What caused Monacillo power plant explosion? Puerto Rico suffers blackout after massive fire
The power went out at the Puerto Rico Capitol after an explosion and fire
MONACILLO, PUERTO RICO: A private company that took over power transmission and distribution in Puerto Rico this month has struggled to quell a huge fire at a critical substation that left thousands in the dark, on Thursday, June 10.
Officials estimate more over 1 million customers have been affected by outages so far this month, excluding those affected by the explosion and fire at a substation in San Juan's capital. Before Thursday's fire, several mayors had proclaimed a state of emergency and offered ice and generators to those in need.
BREAKING: Fire, explosion reported at the monacillo power distribution plant in the San Juan, area of Puerto Rico - outages are reported around the island. If you’ve lost power where are you?— David Begnaud (@DavidBegnaud) June 10, 2021
Power outages can be fatal as was seen in February when three children and their grandmother died while trying to keep warm during the Texas outage. The same month, the family of a Texas boy, who allegedly froze to death after the family’s mobile house lost power during an intensely cold day in Texas. They filed a $100 million lawsuit against the region’s utility provider ERCOT. As a result of all this Texas mayor Tim Boyd had to quit, but he told residents the govt owes them 'nothing' amid the winter storm outages.
What caused the explosion at the Monacillo power plant?
Many in Puerto Rico had hoped for a speedy improvement in service, but clients say it has gotten worse in Luma's first few days of operation, with issues exacerbated by heavy rains this week and the explosion.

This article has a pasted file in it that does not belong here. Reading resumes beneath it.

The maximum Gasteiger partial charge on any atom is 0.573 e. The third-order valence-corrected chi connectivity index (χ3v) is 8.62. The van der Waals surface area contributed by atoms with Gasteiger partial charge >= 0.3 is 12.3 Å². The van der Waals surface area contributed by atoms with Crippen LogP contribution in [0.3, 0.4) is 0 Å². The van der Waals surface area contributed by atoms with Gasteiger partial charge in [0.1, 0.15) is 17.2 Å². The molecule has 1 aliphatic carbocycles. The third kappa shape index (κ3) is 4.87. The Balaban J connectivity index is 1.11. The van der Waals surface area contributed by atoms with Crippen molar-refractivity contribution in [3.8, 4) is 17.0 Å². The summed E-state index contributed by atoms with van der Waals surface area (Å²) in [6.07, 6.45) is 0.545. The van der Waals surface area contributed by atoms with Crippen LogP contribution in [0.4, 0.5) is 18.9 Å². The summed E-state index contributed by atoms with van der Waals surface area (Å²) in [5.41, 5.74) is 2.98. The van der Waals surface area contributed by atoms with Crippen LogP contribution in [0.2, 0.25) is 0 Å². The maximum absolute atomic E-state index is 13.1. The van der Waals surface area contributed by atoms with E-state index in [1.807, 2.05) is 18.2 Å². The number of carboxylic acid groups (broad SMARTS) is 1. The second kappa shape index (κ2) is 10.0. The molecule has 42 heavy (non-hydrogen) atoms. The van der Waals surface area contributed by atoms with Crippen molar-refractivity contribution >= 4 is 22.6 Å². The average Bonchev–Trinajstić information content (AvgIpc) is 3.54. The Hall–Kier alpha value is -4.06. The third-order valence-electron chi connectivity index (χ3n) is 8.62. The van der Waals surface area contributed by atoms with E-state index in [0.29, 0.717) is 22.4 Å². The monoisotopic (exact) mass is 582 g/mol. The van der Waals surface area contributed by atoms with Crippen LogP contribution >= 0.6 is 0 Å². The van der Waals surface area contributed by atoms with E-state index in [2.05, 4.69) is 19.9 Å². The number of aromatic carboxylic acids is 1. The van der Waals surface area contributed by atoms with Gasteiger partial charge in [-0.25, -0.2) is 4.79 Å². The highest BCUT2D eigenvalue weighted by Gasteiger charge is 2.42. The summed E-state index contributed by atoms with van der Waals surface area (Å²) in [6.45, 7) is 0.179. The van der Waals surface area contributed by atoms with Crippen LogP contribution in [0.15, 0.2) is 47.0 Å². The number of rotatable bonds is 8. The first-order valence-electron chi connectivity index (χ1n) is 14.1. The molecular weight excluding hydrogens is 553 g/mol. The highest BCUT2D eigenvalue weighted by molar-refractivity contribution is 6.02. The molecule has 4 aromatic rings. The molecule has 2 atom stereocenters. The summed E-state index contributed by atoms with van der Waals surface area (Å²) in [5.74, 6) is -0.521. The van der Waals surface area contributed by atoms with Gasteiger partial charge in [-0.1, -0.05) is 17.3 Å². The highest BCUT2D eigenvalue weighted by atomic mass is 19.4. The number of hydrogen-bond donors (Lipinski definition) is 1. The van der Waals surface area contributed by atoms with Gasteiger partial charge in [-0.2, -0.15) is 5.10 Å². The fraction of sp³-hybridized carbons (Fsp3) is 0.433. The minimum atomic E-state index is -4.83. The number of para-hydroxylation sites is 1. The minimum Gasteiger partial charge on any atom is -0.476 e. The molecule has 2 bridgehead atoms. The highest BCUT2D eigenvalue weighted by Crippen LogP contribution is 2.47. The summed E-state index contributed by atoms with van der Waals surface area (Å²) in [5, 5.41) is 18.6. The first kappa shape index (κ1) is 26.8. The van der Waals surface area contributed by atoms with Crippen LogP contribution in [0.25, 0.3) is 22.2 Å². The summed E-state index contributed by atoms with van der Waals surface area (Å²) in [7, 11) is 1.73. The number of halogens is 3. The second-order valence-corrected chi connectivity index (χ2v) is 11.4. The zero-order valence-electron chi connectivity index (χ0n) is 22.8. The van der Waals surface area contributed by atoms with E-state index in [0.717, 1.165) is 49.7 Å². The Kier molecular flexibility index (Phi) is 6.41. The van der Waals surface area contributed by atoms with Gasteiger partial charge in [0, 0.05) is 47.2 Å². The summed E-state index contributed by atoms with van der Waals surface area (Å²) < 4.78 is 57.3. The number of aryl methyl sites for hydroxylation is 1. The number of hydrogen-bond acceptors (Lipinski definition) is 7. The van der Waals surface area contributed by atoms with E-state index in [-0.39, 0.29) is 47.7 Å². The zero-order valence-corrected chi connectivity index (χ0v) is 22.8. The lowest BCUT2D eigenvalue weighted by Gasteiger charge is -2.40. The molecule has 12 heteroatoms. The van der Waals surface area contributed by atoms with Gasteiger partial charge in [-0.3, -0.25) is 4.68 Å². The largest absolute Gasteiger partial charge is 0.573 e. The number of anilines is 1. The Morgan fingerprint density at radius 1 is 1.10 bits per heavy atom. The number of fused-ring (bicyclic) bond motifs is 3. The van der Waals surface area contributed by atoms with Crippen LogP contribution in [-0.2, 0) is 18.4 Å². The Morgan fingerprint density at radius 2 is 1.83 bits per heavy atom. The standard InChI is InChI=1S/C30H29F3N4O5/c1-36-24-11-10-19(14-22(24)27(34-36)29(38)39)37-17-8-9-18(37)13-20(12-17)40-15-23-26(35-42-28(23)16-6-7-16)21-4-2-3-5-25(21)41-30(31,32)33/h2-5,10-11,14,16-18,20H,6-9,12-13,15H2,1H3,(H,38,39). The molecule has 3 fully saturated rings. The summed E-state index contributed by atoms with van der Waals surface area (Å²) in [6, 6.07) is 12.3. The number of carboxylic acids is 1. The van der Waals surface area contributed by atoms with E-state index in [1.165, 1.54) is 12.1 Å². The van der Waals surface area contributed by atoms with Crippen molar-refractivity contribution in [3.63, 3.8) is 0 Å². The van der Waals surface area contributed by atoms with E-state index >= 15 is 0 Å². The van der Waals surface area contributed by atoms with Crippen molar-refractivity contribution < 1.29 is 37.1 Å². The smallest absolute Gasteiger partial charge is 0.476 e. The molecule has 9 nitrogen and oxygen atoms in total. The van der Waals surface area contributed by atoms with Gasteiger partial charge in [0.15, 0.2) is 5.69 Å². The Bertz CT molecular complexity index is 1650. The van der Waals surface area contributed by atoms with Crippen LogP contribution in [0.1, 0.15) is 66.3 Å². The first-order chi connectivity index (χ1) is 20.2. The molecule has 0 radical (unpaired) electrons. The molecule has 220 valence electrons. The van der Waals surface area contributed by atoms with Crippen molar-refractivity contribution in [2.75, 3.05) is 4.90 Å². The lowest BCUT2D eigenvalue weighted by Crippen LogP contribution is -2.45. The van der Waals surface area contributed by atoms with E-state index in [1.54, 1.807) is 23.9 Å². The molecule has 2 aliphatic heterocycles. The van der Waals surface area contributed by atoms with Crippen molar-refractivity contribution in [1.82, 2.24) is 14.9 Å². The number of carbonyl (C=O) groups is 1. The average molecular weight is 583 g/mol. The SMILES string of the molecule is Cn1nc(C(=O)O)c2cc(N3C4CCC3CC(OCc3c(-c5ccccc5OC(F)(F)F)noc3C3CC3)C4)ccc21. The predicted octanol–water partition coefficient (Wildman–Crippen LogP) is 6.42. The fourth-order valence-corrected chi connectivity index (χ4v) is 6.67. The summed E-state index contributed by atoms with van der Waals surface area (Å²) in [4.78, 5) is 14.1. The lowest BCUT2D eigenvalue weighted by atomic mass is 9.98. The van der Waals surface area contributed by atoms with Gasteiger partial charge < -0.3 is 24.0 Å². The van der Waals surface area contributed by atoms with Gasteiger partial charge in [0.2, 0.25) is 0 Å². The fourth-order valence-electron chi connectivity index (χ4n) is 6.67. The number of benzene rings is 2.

Javier Jiménez, mayor of San Sebastián in western Spain, said he was forced to reactivate the brigade this week because Luma Energy, which took over the Electric Power Authority's transmission and distribution system on June 1, told him it didn't have enough manpower to restore power to the more than 1,000 families in his town who were left without power over the weekend. “I could not believe it,” he said to the Daily News. “A company that has been here just days...”
Luma did not respond to a request for comment, but a company spokesperson, José Pérez, told local radio stations that the outages may be the result of sabotage or too many individuals utilizing the system at the same time. Luma then said on June 10 afternoon that its website had been the victim of a cyberattack. They said that the fire broke out at the Monacillo power distribution plant soon after the company website was hit with two million visits per second, in a cyber-attack known as a denial of service.
“This has turned into chaos,” said Jiménez. The town had set up its own repair brigade after Hurricane Maria substantially wrecked the US territory's electrical grid in 2017, leaving some residents without power for nearly a year.
Following the incident, government officials have counseled patience, noting that Luma inherited thousands of outages and only just taken over a system relying on fragile infrastructure, much of it patched together after Hurricane Maria.